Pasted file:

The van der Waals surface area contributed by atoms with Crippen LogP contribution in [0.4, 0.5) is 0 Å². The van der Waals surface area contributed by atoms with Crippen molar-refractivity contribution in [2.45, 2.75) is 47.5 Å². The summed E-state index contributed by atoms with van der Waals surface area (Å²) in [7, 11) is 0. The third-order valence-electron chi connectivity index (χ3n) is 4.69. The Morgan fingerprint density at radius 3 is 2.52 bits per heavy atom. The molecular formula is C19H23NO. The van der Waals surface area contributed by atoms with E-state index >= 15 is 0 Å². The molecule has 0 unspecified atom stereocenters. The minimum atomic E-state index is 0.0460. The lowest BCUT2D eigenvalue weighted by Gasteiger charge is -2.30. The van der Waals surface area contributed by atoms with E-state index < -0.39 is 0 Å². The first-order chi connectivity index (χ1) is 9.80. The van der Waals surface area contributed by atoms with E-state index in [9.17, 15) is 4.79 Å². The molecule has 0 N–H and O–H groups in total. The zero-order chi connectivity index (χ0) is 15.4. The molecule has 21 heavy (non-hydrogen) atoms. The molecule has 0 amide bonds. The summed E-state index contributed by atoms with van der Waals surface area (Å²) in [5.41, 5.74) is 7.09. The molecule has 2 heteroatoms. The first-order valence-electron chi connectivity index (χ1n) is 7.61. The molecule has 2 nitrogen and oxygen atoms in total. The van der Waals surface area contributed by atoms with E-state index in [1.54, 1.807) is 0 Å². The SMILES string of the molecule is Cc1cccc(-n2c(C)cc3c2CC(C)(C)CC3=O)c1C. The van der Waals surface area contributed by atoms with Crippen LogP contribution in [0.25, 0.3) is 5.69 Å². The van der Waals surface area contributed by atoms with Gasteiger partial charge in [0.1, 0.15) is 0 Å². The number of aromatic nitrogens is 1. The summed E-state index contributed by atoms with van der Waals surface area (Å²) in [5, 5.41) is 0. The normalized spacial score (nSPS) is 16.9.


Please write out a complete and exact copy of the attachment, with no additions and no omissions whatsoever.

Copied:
The van der Waals surface area contributed by atoms with Crippen LogP contribution in [0.4, 0.5) is 0 Å². The van der Waals surface area contributed by atoms with Crippen molar-refractivity contribution in [2.45, 2.75) is 47.5 Å². The summed E-state index contributed by atoms with van der Waals surface area (Å²) in [7, 11) is 0. The third-order valence-electron chi connectivity index (χ3n) is 4.69. The Morgan fingerprint density at radius 3 is 2.52 bits per heavy atom. The molecular formula is C19H23NO. The van der Waals surface area contributed by atoms with E-state index >= 15 is 0 Å². The molecule has 0 unspecified atom stereocenters. The minimum atomic E-state index is 0.0460. The lowest BCUT2D eigenvalue weighted by Gasteiger charge is -2.30. The van der Waals surface area contributed by atoms with E-state index < -0.39 is 0 Å². The first-order chi connectivity index (χ1) is 9.80. The van der Waals surface area contributed by atoms with E-state index in [9.17, 15) is 4.79 Å². The molecule has 0 N–H and O–H groups in total. The zero-order chi connectivity index (χ0) is 15.4. The molecule has 21 heavy (non-hydrogen) atoms. The molecule has 0 amide bonds. The summed E-state index contributed by atoms with van der Waals surface area (Å²) in [5.41, 5.74) is 7.09. The molecule has 2 heteroatoms. The first-order valence-electron chi connectivity index (χ1n) is 7.61. The molecule has 2 nitrogen and oxygen atoms in total. The van der Waals surface area contributed by atoms with E-state index in [1.54, 1.807) is 0 Å². The SMILES string of the molecule is Cc1cccc(-n2c(C)cc3c2CC(C)(C)CC3=O)c1C. The van der Waals surface area contributed by atoms with Crippen LogP contribution in [0.25, 0.3) is 5.69 Å². The van der Waals surface area contributed by atoms with Gasteiger partial charge in [0.1, 0.15) is 0 Å². The number of aromatic nitrogens is 1. The summed E-state index contributed by atoms with van der Waals surface area (Å²) in [5, 5.41) is 0. The normalized spacial score (nSPS) is 16.9.